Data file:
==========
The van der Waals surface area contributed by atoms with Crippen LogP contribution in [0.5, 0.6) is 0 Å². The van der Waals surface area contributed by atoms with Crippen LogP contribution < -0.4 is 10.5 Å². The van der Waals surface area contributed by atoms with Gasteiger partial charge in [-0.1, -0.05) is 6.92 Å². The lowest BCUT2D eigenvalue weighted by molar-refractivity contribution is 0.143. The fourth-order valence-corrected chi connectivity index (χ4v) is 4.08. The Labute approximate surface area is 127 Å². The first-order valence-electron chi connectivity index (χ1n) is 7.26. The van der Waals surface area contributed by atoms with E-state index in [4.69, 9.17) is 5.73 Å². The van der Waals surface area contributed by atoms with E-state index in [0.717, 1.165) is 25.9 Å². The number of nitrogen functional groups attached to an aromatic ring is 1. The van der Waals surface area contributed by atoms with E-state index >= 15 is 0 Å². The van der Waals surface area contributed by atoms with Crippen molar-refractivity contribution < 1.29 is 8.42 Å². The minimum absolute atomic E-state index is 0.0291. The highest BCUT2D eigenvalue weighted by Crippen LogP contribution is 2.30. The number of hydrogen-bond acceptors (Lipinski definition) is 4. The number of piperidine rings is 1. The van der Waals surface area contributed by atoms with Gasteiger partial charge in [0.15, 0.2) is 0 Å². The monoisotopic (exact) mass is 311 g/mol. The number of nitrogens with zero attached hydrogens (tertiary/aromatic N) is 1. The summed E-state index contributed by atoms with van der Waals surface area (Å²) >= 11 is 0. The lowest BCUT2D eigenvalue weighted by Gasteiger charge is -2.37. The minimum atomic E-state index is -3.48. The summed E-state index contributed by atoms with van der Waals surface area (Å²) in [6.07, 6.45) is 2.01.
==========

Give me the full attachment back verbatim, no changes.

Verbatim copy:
The van der Waals surface area contributed by atoms with Crippen LogP contribution in [0.5, 0.6) is 0 Å². The van der Waals surface area contributed by atoms with Crippen LogP contribution < -0.4 is 10.5 Å². The van der Waals surface area contributed by atoms with Gasteiger partial charge in [-0.1, -0.05) is 6.92 Å². The lowest BCUT2D eigenvalue weighted by molar-refractivity contribution is 0.143. The fourth-order valence-corrected chi connectivity index (χ4v) is 4.08. The Labute approximate surface area is 127 Å². The first-order valence-electron chi connectivity index (χ1n) is 7.26. The van der Waals surface area contributed by atoms with E-state index in [4.69, 9.17) is 5.73 Å². The van der Waals surface area contributed by atoms with E-state index in [0.717, 1.165) is 25.9 Å². The number of nitrogen functional groups attached to an aromatic ring is 1. The van der Waals surface area contributed by atoms with E-state index >= 15 is 0 Å². The van der Waals surface area contributed by atoms with Crippen molar-refractivity contribution < 1.29 is 8.42 Å². The minimum absolute atomic E-state index is 0.0291. The highest BCUT2D eigenvalue weighted by Crippen LogP contribution is 2.30. The number of hydrogen-bond acceptors (Lipinski definition) is 4. The number of piperidine rings is 1. The van der Waals surface area contributed by atoms with Gasteiger partial charge in [0.15, 0.2) is 0 Å². The monoisotopic (exact) mass is 311 g/mol. The number of nitrogens with zero attached hydrogens (tertiary/aromatic N) is 1. The summed E-state index contributed by atoms with van der Waals surface area (Å²) >= 11 is 0. The lowest BCUT2D eigenvalue weighted by Gasteiger charge is -2.37. The minimum atomic E-state index is -3.48. The summed E-state index contributed by atoms with van der Waals surface area (Å²) in [6.07, 6.45) is 2.01.